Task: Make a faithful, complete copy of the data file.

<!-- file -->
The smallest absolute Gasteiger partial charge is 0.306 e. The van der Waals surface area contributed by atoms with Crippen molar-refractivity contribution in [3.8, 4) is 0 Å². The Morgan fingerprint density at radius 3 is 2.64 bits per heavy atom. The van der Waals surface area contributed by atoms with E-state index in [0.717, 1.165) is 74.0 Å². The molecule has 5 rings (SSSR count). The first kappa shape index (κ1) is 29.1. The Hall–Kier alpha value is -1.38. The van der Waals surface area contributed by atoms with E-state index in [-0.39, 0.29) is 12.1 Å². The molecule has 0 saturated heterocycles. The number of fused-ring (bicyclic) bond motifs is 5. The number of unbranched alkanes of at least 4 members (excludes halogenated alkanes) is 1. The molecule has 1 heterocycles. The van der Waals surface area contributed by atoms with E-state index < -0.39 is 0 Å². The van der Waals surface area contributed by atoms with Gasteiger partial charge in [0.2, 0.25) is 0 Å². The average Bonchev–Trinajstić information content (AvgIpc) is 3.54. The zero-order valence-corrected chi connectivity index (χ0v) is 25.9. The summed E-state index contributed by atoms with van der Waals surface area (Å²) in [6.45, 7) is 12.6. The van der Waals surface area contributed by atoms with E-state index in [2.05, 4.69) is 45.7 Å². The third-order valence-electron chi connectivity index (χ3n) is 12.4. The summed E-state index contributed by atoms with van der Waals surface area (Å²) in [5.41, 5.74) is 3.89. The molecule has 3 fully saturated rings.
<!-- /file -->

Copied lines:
The smallest absolute Gasteiger partial charge is 0.306 e. The van der Waals surface area contributed by atoms with Crippen molar-refractivity contribution in [3.8, 4) is 0 Å². The Morgan fingerprint density at radius 3 is 2.64 bits per heavy atom. The van der Waals surface area contributed by atoms with E-state index in [0.717, 1.165) is 74.0 Å². The molecule has 5 rings (SSSR count). The first kappa shape index (κ1) is 29.1. The Hall–Kier alpha value is -1.38. The van der Waals surface area contributed by atoms with E-state index in [-0.39, 0.29) is 12.1 Å². The molecule has 0 saturated heterocycles. The number of fused-ring (bicyclic) bond motifs is 5. The number of unbranched alkanes of at least 4 members (excludes halogenated alkanes) is 1. The molecule has 1 heterocycles. The van der Waals surface area contributed by atoms with E-state index < -0.39 is 0 Å². The van der Waals surface area contributed by atoms with Gasteiger partial charge in [0.2, 0.25) is 0 Å². The average Bonchev–Trinajstić information content (AvgIpc) is 3.54. The zero-order valence-corrected chi connectivity index (χ0v) is 25.9. The summed E-state index contributed by atoms with van der Waals surface area (Å²) in [6.45, 7) is 12.6. The van der Waals surface area contributed by atoms with E-state index in [2.05, 4.69) is 45.7 Å². The third-order valence-electron chi connectivity index (χ3n) is 12.4. The summed E-state index contributed by atoms with van der Waals surface area (Å²) in [5.41, 5.74) is 3.89. The molecule has 3 fully saturated rings.